Short-range connections in the developmental connectome during typical and atypical brain maturation


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Abstract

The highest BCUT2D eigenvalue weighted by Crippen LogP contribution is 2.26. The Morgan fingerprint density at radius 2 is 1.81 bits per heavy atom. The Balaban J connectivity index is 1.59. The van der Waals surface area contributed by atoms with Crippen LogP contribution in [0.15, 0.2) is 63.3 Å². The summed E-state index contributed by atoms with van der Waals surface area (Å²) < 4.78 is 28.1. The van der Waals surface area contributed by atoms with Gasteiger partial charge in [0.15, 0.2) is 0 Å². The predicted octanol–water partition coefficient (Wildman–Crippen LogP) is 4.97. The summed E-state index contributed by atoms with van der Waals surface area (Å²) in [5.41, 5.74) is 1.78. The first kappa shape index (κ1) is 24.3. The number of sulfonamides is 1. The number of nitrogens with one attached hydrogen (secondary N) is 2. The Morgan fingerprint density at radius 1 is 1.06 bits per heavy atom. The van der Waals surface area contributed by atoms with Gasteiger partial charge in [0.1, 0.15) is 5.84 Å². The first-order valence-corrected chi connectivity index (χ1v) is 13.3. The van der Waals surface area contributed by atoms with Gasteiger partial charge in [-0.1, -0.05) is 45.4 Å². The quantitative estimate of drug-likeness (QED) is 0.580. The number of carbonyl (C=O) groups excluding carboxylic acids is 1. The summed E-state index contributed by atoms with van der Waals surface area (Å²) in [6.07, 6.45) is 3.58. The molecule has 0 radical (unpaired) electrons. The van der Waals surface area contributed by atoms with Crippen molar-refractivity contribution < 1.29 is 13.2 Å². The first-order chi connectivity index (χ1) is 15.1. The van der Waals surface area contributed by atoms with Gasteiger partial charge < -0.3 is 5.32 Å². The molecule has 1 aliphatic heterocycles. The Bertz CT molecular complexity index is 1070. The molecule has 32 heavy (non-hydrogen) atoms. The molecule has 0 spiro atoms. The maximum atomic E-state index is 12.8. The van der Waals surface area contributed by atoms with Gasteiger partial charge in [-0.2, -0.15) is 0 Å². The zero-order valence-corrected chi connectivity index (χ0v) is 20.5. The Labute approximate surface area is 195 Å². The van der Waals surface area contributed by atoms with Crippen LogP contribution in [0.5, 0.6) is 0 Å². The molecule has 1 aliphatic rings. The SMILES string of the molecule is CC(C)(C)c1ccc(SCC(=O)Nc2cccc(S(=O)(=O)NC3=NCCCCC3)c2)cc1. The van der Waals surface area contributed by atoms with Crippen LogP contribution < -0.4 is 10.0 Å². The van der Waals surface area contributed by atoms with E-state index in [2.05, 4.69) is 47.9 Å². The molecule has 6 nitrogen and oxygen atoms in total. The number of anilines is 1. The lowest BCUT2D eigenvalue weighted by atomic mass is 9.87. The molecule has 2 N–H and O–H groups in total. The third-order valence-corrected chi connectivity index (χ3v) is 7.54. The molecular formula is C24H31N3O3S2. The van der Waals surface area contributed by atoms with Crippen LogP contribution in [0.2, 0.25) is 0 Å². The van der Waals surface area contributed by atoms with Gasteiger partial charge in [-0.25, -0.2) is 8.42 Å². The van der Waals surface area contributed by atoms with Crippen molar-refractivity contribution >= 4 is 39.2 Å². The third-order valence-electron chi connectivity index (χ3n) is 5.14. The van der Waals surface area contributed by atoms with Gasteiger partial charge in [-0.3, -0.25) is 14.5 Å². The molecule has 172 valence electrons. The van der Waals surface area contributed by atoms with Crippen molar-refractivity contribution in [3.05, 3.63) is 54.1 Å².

HighlightsShort-range connectivity plays a key role in information transfer in human brain.It contributes to segregation and integration of developmental connectome.Its maturation is spatiotemporally unique and heterogeneous in typical development.Its maturation follows the sequence from primary to higher-order brain regions.Alterations of short-range connections are associated with autism and schizophrenia.The human brain is remarkably complex with connectivity constituting its basic organizing principle. Although long-range connectivity has been focused on in most research, short-range connectivity is characterized by unique and spatiotemporally heterogeneous dynamics from infancy to adulthood. Alterations in the maturational dynamics of short-range connectivity has been associated with neuropsychiatric disorders, such as autism and schizophrenia. Recent advances in neuroimaging techniques, especially diffusion magnetic resonance imaging (dMRI), resting-state functional MRI (rs-fMRI), electroencephalography (EEG) and magnetoencephalography (MEG), have made quantification of short-range connectivity possible in pediatric populations. This review summarizes findings on the development of short-range functional and structural connections at the macroscale. These findings suggest an inverted U-shaped pattern of maturation from primary to higher-order brain regions, and possible “hyper-” and “hypo-” short-range connections in autism and schizophrenia, respectively. The precisely balanced short- and long-range connections contribute to the integration and segregation of the connectome during development. The mechanistic relationship among short-range connectivity maturation, the developmental connectome and emerging brain functions needs further investigation, including the refinement of methodological approaches.

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